September 29, 2013 7:30 PM
Sterling Centennial Auditorium
September 30, 2013 3:00 PM
Central Performing Arts Center
Copland - 4 Dance Episodes
Saturday Night Waltz
Beethoven - Symphony No 5
in C Minor, Op 67
Allegro con brio
Andante con moto
Like his Russian contemporary Igor Stravinsky, American composer Aaron Copland (1900-1990) owed much of his honored reputation to works composed during a twelve-year period of intense creativity. Stravinsky produced his most accessible compositions from 1909 to 1921; Copland acquired his 'people's composer' moniker for his folk-inspired compositions from 1938 to 1950. And, it's interesting to note, the scores that have fared so well for each composer have been three ballets written on subjects familiar to each composer's heritage, and all written in a relatively brief period of time. From 1909 to 1913, Stravinsky composed The Firebird (1910), Petrushka (1911), and The Rite of Spring (1913); from 1939 to 1944, Copland produced Billy the Kid (1939), Rodeo (1942), and Appalachian Spring (1944).
While Copland did not have a close relationship with Stravinsky, the American composer spoke of his Russian counterpart as his 'hero,' and he considered Stravinsky the finest composer of the twentieth century. He particularly relished Stravinsky's "jagged and uncouth rhythmic effects," "bold use of dissonance," and "hard, dry, crackling sonority."And one can hear echoes of Stravinsky's influence in much of Copland's early- and middle-period music, especially in the ballets. In Rodeo, as in no other work, is Stravinsky's influence more apparent - yet the piece is all Aaron Copland.
Choreographer Agnes de Mille approached Copland about writing a new ballet for her troupe Ballet Russe de Monte Carlo which had relocated to the United States at the outbreak of World War II. She had become intrigued with the Old West of American legend after seeing Copland's ballet Billy the Kid and had devised a western-themed scenario based on cowboy-cowgirl ranch life and love. Copland was reluctant to compose "another cowboy ballet," and, at their first meeting at a New York restaurant, as de MIlle tried to persuade him that her proposed venture would be a decided, but not a drastic, change from his previous work, he laughed aloud at her outline of the plot and action. Her goal was to incorporate folk elements such as tap dancing and square dancing into the fabric of traditional ballet movements. One feature Copland found startling was that the male dancers were to move as if they were riding horses. Leaving the café, de Mille was sure Copland would decline her invitation. The next morning, he called and accepted the commission.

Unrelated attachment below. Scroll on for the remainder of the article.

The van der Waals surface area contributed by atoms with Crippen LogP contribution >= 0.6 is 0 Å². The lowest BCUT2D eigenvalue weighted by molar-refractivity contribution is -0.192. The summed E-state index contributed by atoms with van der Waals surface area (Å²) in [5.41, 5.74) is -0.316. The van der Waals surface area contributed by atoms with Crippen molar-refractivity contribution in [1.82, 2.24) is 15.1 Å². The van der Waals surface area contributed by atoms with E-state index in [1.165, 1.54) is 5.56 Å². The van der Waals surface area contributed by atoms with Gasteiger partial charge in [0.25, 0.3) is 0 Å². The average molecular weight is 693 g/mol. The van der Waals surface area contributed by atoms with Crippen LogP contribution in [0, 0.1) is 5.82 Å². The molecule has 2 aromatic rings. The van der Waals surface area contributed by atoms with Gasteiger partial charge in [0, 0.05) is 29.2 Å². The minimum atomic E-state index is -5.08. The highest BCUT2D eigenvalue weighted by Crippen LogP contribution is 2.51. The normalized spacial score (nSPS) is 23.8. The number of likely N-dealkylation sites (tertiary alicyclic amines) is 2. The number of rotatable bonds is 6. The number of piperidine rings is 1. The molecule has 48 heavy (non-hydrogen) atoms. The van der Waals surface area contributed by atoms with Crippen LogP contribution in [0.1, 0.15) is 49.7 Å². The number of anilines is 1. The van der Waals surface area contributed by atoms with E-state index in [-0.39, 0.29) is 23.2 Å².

The American Ballet Notes for its 1950 premiere performance state:
Rodeo ... is a love story of the American Southwest. The problem it deals with is perennial: how an American girl, with the odds seemingly all against her, sets out to get herself a man. The girl in this case is a cowgirl, a tomboy whose desperate efforts to become one of the ranch's cowhands create problems for the cowboys and make her the laughingstock of womankind.
Of the twelve works de Mille choreographed for her dance troupes, Rodeo has proven the most popular, the most requested, and the most enduring. Her troupes and her legacy companies have performed Rodeo more than any other of her creations.
Copland composed a score with five movements, each picturing an element of ranch life. This first truly American ballet, entitled Rodeo, The Courting at Burnt Ranch contains the following sections: Buckaroo Holiday, Corral Nocturne, Ranch House Party, Saturday Night Waltz, and Hoe-Down. The symphonic suite Copland immediately drew from the score contains four of the movements, omitting Ranch House Party. The sections are taken straight from the ballet with a few note modifications for symphonic clarity. Hoe-Down, easily the most recognizable section from the suite, is Copland's arrangement of 'Bonypart' or 'Bonaparte's Retreat,' as played by fiddler William H. Stepp on a recording of the period, as notated by folklorist and composer Ruth Crawford Seeger in her book of frontier music. Copland incorporated Stepp's unique flair and added a few touches of his own.
Rodeo premiered on October 16, 1942, at the Metropolitan Opera House to much critical and public acclaim. Agnes de Mille, Aaron Copland, and the dance troupe received twenty-two curtain calls. The symphonic suite (only three of the four pieces) from the ballet was presented first by the Boston Pops with Arthur Fiedler conducting on May 28,1943.